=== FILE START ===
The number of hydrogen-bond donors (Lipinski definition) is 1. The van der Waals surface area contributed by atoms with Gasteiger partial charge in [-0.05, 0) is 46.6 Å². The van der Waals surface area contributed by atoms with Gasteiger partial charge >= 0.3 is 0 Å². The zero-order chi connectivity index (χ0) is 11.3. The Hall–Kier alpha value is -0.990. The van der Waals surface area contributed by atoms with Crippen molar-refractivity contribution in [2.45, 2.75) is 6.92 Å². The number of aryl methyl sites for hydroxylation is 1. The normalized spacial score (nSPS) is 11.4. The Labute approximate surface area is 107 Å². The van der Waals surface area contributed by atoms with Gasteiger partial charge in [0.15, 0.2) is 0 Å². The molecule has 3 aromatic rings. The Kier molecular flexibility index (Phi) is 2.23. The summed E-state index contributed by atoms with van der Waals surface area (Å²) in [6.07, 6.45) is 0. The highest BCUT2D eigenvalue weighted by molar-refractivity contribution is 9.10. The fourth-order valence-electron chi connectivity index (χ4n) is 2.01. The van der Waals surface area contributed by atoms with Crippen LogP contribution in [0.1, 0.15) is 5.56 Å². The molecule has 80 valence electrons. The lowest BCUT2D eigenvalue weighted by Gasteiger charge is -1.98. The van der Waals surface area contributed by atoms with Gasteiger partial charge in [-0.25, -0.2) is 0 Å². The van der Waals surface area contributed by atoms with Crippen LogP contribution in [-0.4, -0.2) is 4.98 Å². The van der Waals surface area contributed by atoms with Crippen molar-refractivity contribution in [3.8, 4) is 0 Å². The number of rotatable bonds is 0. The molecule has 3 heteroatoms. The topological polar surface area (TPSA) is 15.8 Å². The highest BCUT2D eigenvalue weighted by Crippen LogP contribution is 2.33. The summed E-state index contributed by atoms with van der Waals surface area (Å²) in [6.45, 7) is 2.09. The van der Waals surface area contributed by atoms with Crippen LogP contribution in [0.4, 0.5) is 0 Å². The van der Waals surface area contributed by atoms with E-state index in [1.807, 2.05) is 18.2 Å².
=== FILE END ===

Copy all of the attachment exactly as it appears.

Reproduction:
The number of hydrogen-bond donors (Lipinski definition) is 1. The van der Waals surface area contributed by atoms with Gasteiger partial charge in [-0.05, 0) is 46.6 Å². The van der Waals surface area contributed by atoms with Gasteiger partial charge >= 0.3 is 0 Å². The zero-order chi connectivity index (χ0) is 11.3. The Hall–Kier alpha value is -0.990. The van der Waals surface area contributed by atoms with Crippen molar-refractivity contribution in [2.45, 2.75) is 6.92 Å². The number of aryl methyl sites for hydroxylation is 1. The normalized spacial score (nSPS) is 11.4. The Labute approximate surface area is 107 Å². The van der Waals surface area contributed by atoms with Gasteiger partial charge in [0.15, 0.2) is 0 Å². The molecule has 3 aromatic rings. The Kier molecular flexibility index (Phi) is 2.23. The summed E-state index contributed by atoms with van der Waals surface area (Å²) in [6.07, 6.45) is 0. The highest BCUT2D eigenvalue weighted by molar-refractivity contribution is 9.10. The fourth-order valence-electron chi connectivity index (χ4n) is 2.01. The van der Waals surface area contributed by atoms with Crippen LogP contribution in [0.1, 0.15) is 5.56 Å². The molecule has 80 valence electrons. The lowest BCUT2D eigenvalue weighted by Gasteiger charge is -1.98. The van der Waals surface area contributed by atoms with Gasteiger partial charge in [-0.25, -0.2) is 0 Å². The van der Waals surface area contributed by atoms with Crippen LogP contribution in [-0.4, -0.2) is 4.98 Å². The van der Waals surface area contributed by atoms with Crippen molar-refractivity contribution in [3.8, 4) is 0 Å². The number of rotatable bonds is 0. The molecule has 3 heteroatoms. The topological polar surface area (TPSA) is 15.8 Å². The highest BCUT2D eigenvalue weighted by Crippen LogP contribution is 2.33. The summed E-state index contributed by atoms with van der Waals surface area (Å²) in [6.45, 7) is 2.09. The van der Waals surface area contributed by atoms with Crippen LogP contribution in [0.4, 0.5) is 0 Å². The van der Waals surface area contributed by atoms with E-state index in [1.807, 2.05) is 18.2 Å².